British Petroleum is one of the key players in the oil industry and the company is vertically integrated both forward and backward. Oil industry has its own set of unique risk and it is imperative for the industry to have in place a set of disaster aversion and disaster recovery programs. The organization has built an image recently as a corporate responsible citizen; however, this image was tarnished with the accident in April 2010, which spilt millions of gallons of oil on the shore. The responsibility of the accident on the oil rig was accepted by the management of British Petroleum. Business Crisis and Continuity Management system of the company was not adequately implemented which was the reason this incident occurred and the situation couldn’t be contained immediately after it occurred. The reaction of different stakeholders varied after the disaster. Role of corporate governance was also significant.
British Petroleum is a global petroleum organization headquartered in London, United Kingdom. In terms of the revenue, the company is the third-largest organization in the world in the petroleum industry, and fourth largest among all companies. British Petroleum has operations in over 80 countries round the globe. This speaks of the economic might of the company and the extent to which the operations of the company are expanded.
Overview of Business
British Petroleum also has the competitive edge of being vertically-integrated. From exploration of petroleum to marketing of the products, the company has control over its operations (Cohen, 2011). The advantage of this approach is reduced dependency on external suppliers and hence greater competitiveness of the company. The company has taken proactive approach in exploring alternative energy sources.
During the last two decades, British Petroleum has created an image of a socially responsible corporate citizen after it has been involved in a number of major environmental regulations which were declared publicly. The company even became the foremost player in the oil industry to openly recognize necessity of deterring climate change and declared a goal to reduce emissions of greenhouse gases from its operations (Binder, 2010). The company also had in place a comprehensive plan of crisis management to avert any accident on its oil rigs owing to terrorism, natural calamities or some other factor. Thus, the reputation of the company was highly respected in corporate circles due to excellence of its management and the lofty goals of taking care of environment.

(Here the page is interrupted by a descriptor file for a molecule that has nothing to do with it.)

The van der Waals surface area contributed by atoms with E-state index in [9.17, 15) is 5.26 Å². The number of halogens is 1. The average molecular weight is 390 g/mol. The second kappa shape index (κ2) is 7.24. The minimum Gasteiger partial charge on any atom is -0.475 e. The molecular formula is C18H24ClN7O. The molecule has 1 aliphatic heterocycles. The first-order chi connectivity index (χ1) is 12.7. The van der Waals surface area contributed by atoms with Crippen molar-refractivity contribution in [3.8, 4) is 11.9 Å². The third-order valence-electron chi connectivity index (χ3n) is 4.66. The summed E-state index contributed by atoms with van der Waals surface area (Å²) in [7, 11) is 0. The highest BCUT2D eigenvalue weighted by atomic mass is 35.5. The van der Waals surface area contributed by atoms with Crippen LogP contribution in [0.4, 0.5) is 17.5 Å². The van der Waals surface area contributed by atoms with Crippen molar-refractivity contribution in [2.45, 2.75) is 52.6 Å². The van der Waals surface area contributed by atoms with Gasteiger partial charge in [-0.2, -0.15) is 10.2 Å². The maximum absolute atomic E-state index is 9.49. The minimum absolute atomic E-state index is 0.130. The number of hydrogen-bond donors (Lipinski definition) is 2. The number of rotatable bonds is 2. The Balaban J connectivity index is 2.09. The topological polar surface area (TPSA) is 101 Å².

In the April of 2010, there was a major explosion at oil rig which was operated by a company named Transocean Ltd on behalf of British Petroleum Limited. The casualty of the accident was eleven people and the real damage which caught the attention of the world was a gigantic spill of oil in the Gulf of Mexico. The estimates of the oil spill was put by experts at 35,000 to 60,000 barrels per day – enough to cover at least 2,500 square miles of the sea surface with a thickness of one mile of oil (Hershman, 2010). The coastal areas which were threatened by the oil spill were those of Louisiana, Mississippi, Alabama, Texas, and Florida (Dato, 2002). The entire responsibility of the incident was placed on British Petroleum and the liability of the entire environmental damage and the cost of cleanup of the sea were imposed on the company.
The paper provides a complete overview of British Petroleum’s Business Continuity and Crisis Management (BCCM) function. The discussion is all encompassing, conducting an evaluation of the Incident Management System of British Petroleum and Disaster Recovery function (Lockwood et al.’s, 2005). Later, three stakeholders are identified in the organization with the identification of three key stakeholders, the impact on them and their reaction. Role of corporate governance and external regulation is also performed.
Business Crisis and Continuity Management is a fairly recent concept in business management studies which is one step beyond the traditional disaster recovery function of businesses. Business Crisis and Continuity Management is a set of practices which puts forth the directions for all the decisions and actions that are compulsory for a business to prevent any possible disaster, and in case the disaster couldn’t be averted, it provides a set of SOPs to respond (Smith, 2003). Also, it helps to resume business operations and the transition to a normal mode is made in the quickest possible time. The concept is much more holistic and has implication enterprise wide. Disaster Recovery is only a supporting function of BCCM and is not specified in sufficient detail to insure a truly comprehensive and integrated program.